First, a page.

Time played: 10 hours (story complete)
It's been over a decade since our last chance to hack and/or slash up demons in Capcom's Devil May Cry series. In that time many things have changed, but the one thing that hopefully hasn't is the sheer joy of being the most stylish devil hunter around.
A quick DMC refresher then: long ago a demon named Sparda rebelled against his kin and fought on the side of the humans his brothers sought to enslave. He fell in love with a human woman and they ended up having twin sons; Dante and Vergil. Dante has been the protagonist of Devil May Cry since its inception, but in Devil May Cry 4 new guy Nero took center stage.
Devil May Cry 5 is set a few years after DMC 4, Nero has had his arm ripped off of his body and seeks revenge on the perpetrator, travelling with his friend Nico to the city of Red Grave. Meanwhile, Dante has come to Red Grave investigating a strange occurrence at the behest of the mysterious V – which isn’t a euphemism, but actually the name of a character.
It is here that things go in a viciously horizontal direction very quickly and the excrement hits the spinning blades that help you stay cool. It seems some naughty so-and-so has decided to set down their roots in town – literally in this case as it is a gigantic demonic tree.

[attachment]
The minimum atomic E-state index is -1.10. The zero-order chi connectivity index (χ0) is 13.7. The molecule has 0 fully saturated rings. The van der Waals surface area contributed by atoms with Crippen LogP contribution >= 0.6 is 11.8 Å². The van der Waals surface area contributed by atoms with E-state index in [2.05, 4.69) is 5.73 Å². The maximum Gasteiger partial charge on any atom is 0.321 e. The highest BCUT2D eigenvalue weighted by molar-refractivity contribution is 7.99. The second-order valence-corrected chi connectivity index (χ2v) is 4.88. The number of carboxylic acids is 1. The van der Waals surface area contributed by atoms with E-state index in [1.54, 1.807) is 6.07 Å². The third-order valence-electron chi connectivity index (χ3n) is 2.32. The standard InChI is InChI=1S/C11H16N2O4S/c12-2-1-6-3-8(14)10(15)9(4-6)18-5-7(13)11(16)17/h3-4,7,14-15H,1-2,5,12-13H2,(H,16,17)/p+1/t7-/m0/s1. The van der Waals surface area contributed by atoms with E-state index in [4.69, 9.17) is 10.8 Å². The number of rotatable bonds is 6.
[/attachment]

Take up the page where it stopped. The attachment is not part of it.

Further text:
This causes all sorts of issues like the town being torn apart, people being bled dry to feed the evil flora, and weird demons being absolutely everywhere. It is up to you then, to take control of Nero, V, and Dante in order to play the part of lumberjack/exterminator.
Lights, camera, ACTION!
Devil May Cry has always been an action-packed series. DMC 5 is no different, in fact, it may well be the best the series has ever been. Having three characters that you flit between during the story makes each mission feel more varied than ever before.
Nero has an assortment of fragile, but exceptionally powerful, Devil Breaker arms at his disposal. He specializes in dragging enemies towards him and is a huge amount of fun to play while in the air. V is the biggest change in playstyle the series has ever seen. He rarely gets involved himself, instead opting to have his demonic friends do the fighting for him. You get to feel like an almighty puppet master, one who only ever gets his hands dirty when dealing the finishing blow. Then we have Dante. This legendary devil hunter uses a wide array of weapons and can change them in an instant. It makes for an incredibly fluid combat system that the other two characters can’t quite match.
The story itself flits through time a little bit as well. Each of the missions is time-stamped so you know exactly where it falls in the timeline. While much of the game is chronological, it is fun to jump back a month to see what caused the present-day kerfuffle. For the most part the story keeps a good pace, though it has a weird dip around three-quarters of the way through that feels a bit dragged out. Thankfully, it doesn’t last long, and the pace returns to breakneck for the last part of the game.